Get To Know Abby Sage [Interview]

Jackie Verba

Abby Sage has a ruthless authenticity. As a fellow brit-music obsessed anemic, talking with her was one of the most seamlessly genuine and fun interviews I’ve had. Her latest release, “Backwards Directions,” follows Abby Sage’s two previous singles “The Florist” and “Pool Party.”  “Backwards Directions” sees Abby Sage continuing to amaze with sheer sonic beauty alongside an earnest vision that draws listeners deeply in.

With her highly trusted team of creatives, Sage has crafted an art that beams originality, both visually and musically. Alongside London-based producers Roy Kerr and Tim Bran, Abby Sage is ready to speak directly and eloquently to her audience. A rare, rare talent, she’s the quiet voice that speaks an undiluted truth. I am immensely grateful for the opportunity to speak with her about creative intimacy, the youthful angst of suburbia, and Scandinavian children. Get to know Abby Sage below:

Let's just dive into where you started roots-wise. Where are you from?

I'm from Toronto originally, but didn't really grow up there. My family moved when I was pretty young to the Bay Area, but we would go back to Toronto, Canada every summer (which I always thought was lovely). That is where I technically started with music, mainly because my dad played in a bunch of bands there when I was growing up and I was always curious. Before that point, I was putting out little snippets on SoundCloud, as one does.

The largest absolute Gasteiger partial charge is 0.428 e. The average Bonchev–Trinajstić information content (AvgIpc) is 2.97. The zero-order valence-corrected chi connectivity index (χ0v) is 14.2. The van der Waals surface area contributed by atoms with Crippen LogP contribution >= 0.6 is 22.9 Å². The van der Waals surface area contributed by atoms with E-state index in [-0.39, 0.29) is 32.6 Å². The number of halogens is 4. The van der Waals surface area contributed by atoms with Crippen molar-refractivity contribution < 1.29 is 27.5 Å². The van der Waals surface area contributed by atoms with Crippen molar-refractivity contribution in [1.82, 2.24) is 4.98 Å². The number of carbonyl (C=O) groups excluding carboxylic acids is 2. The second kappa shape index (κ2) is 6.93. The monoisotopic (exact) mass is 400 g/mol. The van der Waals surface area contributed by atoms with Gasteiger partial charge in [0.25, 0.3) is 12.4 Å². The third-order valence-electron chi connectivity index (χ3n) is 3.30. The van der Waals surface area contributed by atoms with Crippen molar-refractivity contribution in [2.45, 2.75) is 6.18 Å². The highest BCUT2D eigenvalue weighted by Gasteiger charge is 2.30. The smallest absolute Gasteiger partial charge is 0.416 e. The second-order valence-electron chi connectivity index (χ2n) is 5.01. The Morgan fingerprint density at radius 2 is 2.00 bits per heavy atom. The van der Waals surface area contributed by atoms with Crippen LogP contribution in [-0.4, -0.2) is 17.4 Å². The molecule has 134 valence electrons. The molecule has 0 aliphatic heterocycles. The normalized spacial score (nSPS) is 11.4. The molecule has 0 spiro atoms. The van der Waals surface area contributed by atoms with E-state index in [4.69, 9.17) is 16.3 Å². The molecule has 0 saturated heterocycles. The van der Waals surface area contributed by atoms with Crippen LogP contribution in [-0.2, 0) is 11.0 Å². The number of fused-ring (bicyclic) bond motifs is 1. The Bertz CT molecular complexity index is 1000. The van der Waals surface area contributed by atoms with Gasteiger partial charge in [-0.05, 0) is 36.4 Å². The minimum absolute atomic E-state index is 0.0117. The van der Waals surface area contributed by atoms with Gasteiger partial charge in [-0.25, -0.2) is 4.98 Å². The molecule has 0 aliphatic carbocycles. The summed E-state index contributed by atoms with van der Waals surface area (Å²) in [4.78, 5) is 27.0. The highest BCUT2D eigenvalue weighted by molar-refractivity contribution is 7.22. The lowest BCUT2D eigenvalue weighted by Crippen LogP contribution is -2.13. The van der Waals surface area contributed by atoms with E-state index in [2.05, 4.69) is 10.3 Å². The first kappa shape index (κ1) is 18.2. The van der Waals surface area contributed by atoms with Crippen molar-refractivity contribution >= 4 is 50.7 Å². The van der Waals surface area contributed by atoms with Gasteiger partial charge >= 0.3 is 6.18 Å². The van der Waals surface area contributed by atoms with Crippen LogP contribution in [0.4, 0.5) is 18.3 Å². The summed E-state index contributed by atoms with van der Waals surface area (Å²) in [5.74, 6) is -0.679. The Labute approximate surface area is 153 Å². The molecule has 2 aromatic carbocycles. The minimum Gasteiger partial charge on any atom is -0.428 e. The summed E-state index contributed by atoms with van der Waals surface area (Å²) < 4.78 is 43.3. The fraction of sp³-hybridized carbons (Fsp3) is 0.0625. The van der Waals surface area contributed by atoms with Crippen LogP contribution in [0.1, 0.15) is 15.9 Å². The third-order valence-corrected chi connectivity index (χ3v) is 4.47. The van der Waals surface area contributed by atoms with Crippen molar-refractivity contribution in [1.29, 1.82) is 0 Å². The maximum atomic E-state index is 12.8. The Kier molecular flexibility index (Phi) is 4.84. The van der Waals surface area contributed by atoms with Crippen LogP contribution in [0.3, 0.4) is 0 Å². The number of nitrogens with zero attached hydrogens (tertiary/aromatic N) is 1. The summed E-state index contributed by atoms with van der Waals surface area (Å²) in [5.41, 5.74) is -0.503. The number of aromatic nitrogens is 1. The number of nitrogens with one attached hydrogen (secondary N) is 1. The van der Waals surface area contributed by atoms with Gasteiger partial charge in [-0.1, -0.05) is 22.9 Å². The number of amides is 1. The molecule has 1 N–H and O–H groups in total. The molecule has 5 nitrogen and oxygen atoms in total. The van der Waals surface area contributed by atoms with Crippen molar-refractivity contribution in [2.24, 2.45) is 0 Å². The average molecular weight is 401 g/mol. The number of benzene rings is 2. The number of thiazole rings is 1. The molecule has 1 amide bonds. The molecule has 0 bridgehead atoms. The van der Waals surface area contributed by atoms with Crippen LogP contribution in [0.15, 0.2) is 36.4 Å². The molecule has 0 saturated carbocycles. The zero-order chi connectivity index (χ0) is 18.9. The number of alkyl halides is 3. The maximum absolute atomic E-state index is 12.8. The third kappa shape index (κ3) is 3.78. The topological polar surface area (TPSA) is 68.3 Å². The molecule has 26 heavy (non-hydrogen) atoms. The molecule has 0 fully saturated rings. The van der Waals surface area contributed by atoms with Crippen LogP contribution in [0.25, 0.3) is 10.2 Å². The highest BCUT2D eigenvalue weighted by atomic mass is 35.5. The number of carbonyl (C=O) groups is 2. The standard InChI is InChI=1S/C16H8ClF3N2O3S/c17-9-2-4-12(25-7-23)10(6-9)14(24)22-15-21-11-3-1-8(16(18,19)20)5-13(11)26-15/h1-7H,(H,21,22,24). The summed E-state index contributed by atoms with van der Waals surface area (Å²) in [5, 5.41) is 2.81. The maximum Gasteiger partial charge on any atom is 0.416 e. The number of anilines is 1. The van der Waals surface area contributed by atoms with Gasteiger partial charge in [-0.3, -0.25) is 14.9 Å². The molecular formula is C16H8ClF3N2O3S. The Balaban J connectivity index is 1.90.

Toronto and the Bay Area are relatively different culturally, would you say your influence is from Canada or more California?

That’s interesting because when I was in Toronto, we were pretty much in the thick of the city, whereas in the Bay Area, very suburbs. So I did have the youthful angst of a suburban child. My mom is from the UK, so I spent a lot of time there too. I feel music-wise, I pull a lot more from the UK style.

Who are your favorite UK inspired artists?

This is a recent one, Her name's Nilüfer Yanya. I think she's so sick, super super sick. She does things that are a little bit darker, and I love that. Of course, Amy Winehouse is my got-to as well. Last time I was there I met with someone who worked on a lot of her early stuff with her, and I just picked his brain for the whole hour. It was insane.

I would have lost my mind for sure.

I really did.

With this new album, did you find yourself branching out from your current style? Are you still looking for your sound? Tell me more about that.

It's definitely different in that I’ve genuinely figured myself out more. The first project was very telling of situations that I was currently in and the reflection on that. Whereas the new project is more observational in a way. I did this one in London, spending a month there in January, and finishing it there. I was just on my own for a while, and I feel as though you listen a lot better when you're really on your own. During that process, I did find a sound that I love so much; it feels really good to find.